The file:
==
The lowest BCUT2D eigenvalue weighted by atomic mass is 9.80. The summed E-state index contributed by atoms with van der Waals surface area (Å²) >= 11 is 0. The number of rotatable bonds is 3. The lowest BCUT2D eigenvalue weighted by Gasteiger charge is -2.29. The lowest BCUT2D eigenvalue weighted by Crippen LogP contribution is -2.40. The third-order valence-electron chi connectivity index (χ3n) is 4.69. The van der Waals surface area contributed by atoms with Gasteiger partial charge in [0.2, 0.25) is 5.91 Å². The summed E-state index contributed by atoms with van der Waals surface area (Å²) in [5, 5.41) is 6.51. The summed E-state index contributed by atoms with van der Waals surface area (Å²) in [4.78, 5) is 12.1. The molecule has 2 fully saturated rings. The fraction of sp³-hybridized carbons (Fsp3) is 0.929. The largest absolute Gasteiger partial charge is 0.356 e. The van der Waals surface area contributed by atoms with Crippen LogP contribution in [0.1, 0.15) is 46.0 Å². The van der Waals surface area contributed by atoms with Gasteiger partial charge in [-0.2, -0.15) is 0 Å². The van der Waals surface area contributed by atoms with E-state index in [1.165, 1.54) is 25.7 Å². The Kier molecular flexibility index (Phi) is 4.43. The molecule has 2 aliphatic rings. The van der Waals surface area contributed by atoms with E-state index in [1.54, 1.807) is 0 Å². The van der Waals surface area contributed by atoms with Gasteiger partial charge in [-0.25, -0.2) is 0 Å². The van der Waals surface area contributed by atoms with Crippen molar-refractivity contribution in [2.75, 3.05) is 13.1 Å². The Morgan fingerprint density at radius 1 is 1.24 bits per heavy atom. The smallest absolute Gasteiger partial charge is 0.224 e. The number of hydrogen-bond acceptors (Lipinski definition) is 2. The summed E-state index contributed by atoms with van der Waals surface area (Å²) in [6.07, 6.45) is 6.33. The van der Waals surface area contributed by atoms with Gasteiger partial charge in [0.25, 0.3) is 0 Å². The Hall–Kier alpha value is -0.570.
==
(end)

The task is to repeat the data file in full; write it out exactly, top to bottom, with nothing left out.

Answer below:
The lowest BCUT2D eigenvalue weighted by atomic mass is 9.80. The summed E-state index contributed by atoms with van der Waals surface area (Å²) >= 11 is 0. The number of rotatable bonds is 3. The lowest BCUT2D eigenvalue weighted by Gasteiger charge is -2.29. The lowest BCUT2D eigenvalue weighted by Crippen LogP contribution is -2.40. The third-order valence-electron chi connectivity index (χ3n) is 4.69. The van der Waals surface area contributed by atoms with Gasteiger partial charge in [0.2, 0.25) is 5.91 Å². The summed E-state index contributed by atoms with van der Waals surface area (Å²) in [5, 5.41) is 6.51. The summed E-state index contributed by atoms with van der Waals surface area (Å²) in [4.78, 5) is 12.1. The molecule has 2 fully saturated rings. The fraction of sp³-hybridized carbons (Fsp3) is 0.929. The largest absolute Gasteiger partial charge is 0.356 e. The van der Waals surface area contributed by atoms with Crippen LogP contribution in [0.1, 0.15) is 46.0 Å². The van der Waals surface area contributed by atoms with Gasteiger partial charge in [-0.2, -0.15) is 0 Å². The van der Waals surface area contributed by atoms with E-state index in [1.165, 1.54) is 25.7 Å². The Kier molecular flexibility index (Phi) is 4.43. The molecule has 2 aliphatic rings. The van der Waals surface area contributed by atoms with E-state index in [1.54, 1.807) is 0 Å². The van der Waals surface area contributed by atoms with Gasteiger partial charge in [-0.25, -0.2) is 0 Å². The van der Waals surface area contributed by atoms with Crippen molar-refractivity contribution in [2.75, 3.05) is 13.1 Å². The Morgan fingerprint density at radius 1 is 1.24 bits per heavy atom. The smallest absolute Gasteiger partial charge is 0.224 e. The number of hydrogen-bond acceptors (Lipinski definition) is 2. The summed E-state index contributed by atoms with van der Waals surface area (Å²) in [6.07, 6.45) is 6.33. The van der Waals surface area contributed by atoms with Gasteiger partial charge in [0.25, 0.3) is 0 Å². The Hall–Kier alpha value is -0.570.